I knew at a young age that I thought and felt things differently from a lot of people. Being a black girl with black parents, I was advised that these things were discipline problems and I was treated accordingly. And when the discipline didn’t take, all I knew was my wrongness, that I was a lost cause, better seen and not heard. Eventually, the idea that not even being seen might be a boon to my family grew in my head and heart until I planned a suicide. I was deterred from this by an apparently miraculously timed Muppet marathon.

 

mental

 

I had to battle my upbringing and find ways to manage myself in order to meet the standards I set for myself when I decided I was going to live. Looking back I wasn’t as slick as I thought about hiding my destructive coping mechanisms. But they were dismissed and excused as typical teenage eccentricities. My exaggerated leanness was just my being health conscious and a little vain, and couldn’t be anorexia. That’s a white problem and I had good grades. I was curiously clothed even in sweltering summers but not because I was just an exceptionally modest girl. I was cutting and had scars to hide. My secrecy and isolation was read as preferable to being out running the streets like these other kids doing who-knows-what, so why bother it?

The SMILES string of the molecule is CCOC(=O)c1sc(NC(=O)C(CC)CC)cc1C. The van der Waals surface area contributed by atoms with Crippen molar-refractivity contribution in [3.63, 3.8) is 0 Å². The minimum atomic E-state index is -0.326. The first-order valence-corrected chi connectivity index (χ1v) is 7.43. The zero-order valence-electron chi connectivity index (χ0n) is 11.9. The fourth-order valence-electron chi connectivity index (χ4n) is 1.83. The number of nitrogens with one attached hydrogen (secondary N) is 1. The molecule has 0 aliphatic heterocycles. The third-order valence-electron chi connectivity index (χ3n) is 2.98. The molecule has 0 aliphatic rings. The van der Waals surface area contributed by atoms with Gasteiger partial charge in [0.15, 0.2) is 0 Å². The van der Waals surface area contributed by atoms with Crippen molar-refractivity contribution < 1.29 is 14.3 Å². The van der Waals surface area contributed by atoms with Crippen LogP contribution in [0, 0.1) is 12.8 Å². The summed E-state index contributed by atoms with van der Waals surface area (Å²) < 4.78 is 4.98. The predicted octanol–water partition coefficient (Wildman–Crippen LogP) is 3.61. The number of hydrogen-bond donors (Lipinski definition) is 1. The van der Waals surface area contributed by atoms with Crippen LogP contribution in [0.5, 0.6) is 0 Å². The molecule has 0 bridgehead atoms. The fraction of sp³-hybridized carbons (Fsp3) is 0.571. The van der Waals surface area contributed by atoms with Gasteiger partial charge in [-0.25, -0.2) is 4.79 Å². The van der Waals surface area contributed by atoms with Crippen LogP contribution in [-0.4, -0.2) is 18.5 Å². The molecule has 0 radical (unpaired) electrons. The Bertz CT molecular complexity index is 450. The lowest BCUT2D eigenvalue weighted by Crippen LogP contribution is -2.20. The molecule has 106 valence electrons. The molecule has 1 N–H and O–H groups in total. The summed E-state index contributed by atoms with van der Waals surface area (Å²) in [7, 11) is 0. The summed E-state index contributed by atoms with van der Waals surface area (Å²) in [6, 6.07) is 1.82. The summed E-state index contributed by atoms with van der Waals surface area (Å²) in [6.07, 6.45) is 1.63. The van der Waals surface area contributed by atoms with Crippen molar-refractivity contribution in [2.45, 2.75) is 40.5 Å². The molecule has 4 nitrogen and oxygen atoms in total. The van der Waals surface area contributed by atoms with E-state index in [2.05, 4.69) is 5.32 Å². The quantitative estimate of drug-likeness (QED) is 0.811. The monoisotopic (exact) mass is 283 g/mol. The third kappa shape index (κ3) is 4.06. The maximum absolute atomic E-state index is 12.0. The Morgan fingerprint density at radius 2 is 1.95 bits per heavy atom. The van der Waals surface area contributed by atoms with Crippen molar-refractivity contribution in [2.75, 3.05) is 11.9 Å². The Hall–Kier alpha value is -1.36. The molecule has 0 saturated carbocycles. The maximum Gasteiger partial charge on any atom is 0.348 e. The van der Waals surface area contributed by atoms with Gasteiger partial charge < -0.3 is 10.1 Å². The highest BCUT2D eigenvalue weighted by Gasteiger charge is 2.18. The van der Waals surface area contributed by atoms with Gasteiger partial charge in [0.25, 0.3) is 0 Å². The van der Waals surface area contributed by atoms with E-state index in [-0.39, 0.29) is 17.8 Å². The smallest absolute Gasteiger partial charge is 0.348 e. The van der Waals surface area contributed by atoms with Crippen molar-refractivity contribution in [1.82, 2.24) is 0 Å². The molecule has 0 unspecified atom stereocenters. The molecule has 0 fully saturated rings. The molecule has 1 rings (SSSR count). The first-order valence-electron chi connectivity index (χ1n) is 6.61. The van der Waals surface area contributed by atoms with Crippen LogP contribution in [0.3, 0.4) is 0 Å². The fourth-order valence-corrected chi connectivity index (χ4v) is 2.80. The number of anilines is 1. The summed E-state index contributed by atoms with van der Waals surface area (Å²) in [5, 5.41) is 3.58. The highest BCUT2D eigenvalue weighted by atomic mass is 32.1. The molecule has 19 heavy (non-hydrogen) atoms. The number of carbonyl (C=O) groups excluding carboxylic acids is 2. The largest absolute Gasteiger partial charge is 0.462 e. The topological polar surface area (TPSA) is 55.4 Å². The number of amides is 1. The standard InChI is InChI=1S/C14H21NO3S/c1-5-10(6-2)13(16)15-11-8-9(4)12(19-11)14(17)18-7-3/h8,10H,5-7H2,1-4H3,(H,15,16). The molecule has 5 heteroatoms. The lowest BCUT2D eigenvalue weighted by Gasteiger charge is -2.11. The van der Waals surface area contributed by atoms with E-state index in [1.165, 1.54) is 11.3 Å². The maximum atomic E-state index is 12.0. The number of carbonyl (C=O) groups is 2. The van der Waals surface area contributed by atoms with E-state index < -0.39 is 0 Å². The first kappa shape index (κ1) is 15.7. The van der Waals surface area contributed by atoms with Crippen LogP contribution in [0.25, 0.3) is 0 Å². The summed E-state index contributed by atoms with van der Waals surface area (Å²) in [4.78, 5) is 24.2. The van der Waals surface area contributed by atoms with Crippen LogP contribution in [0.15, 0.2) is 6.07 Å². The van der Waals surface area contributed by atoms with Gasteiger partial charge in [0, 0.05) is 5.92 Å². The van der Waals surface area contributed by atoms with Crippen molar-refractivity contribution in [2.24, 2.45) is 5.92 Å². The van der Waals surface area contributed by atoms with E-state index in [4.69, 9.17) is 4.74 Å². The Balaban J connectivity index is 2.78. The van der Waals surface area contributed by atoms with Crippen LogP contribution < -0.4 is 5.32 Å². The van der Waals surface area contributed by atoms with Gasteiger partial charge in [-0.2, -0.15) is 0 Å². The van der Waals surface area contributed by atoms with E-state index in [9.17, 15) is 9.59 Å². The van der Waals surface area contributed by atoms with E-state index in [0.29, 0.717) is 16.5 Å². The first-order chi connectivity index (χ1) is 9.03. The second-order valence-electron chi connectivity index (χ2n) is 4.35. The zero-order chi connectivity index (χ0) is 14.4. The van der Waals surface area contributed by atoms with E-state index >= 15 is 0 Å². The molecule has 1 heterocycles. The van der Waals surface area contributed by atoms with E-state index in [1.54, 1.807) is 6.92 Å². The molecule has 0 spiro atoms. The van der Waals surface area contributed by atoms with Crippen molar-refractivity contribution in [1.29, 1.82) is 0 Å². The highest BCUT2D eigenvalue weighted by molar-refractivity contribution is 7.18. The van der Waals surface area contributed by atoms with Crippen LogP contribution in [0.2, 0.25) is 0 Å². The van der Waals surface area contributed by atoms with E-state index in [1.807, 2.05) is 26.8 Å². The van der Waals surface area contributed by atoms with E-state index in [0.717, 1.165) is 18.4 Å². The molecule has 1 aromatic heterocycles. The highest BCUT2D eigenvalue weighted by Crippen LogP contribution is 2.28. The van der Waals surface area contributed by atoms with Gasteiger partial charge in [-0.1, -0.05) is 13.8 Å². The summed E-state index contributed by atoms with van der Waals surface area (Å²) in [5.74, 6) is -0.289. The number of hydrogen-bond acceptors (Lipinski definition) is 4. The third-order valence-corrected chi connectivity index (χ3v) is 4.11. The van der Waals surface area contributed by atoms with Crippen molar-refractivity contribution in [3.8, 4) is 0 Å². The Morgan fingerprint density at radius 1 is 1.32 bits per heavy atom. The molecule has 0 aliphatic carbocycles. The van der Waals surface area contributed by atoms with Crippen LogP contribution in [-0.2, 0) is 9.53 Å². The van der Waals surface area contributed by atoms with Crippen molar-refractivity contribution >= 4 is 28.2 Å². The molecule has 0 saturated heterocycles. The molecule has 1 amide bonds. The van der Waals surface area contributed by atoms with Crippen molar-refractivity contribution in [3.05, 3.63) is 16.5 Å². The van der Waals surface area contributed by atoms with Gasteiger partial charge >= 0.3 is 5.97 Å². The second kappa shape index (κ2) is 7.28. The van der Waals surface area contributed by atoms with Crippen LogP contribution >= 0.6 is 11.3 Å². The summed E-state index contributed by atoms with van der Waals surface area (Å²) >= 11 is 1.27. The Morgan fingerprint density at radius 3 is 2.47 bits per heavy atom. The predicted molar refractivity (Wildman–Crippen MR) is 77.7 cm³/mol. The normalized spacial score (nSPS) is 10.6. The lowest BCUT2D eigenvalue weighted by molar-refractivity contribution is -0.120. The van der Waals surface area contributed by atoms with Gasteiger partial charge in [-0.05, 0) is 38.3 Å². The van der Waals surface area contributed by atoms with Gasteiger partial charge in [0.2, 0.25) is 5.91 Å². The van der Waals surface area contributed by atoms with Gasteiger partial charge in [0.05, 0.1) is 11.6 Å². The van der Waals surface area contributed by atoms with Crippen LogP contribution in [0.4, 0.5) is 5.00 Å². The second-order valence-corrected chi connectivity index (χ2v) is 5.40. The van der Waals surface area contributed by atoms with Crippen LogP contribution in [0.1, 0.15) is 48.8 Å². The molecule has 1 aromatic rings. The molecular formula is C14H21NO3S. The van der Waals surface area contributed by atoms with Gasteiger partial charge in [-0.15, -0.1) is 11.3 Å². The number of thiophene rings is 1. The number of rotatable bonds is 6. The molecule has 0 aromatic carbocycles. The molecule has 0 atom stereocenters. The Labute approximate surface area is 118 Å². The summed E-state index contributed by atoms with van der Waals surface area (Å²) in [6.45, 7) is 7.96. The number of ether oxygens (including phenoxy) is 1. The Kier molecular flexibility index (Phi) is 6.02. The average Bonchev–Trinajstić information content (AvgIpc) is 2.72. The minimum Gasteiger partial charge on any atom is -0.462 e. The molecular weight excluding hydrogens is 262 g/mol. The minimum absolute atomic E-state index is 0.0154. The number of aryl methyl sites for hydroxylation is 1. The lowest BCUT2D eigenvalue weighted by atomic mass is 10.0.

Being alone in my burgeoning madness left me to my own ill-developed devices. While I searched for answers, you’d think I was trying my damnedest to wreck my life as soon as it was in my own hands. As such, I’ve never been hospitalized. But, I’ve been to jail a couple of times for some episodes of unapologetic recklessness in my early 20’s that probably could have been prevented if I’d loved myself and been medicated. For better or worse, I’ve sometimes traded my relationships for stories and experiences because who, at the end of the day, would love me in my interminable chaos? I’ve seen some things and some stuff and I wouldn’t recommend a good bit of it. But I don’t hate my mental illness for it. I hate the time I lost trying to love myself and beg others to love me in spite of it.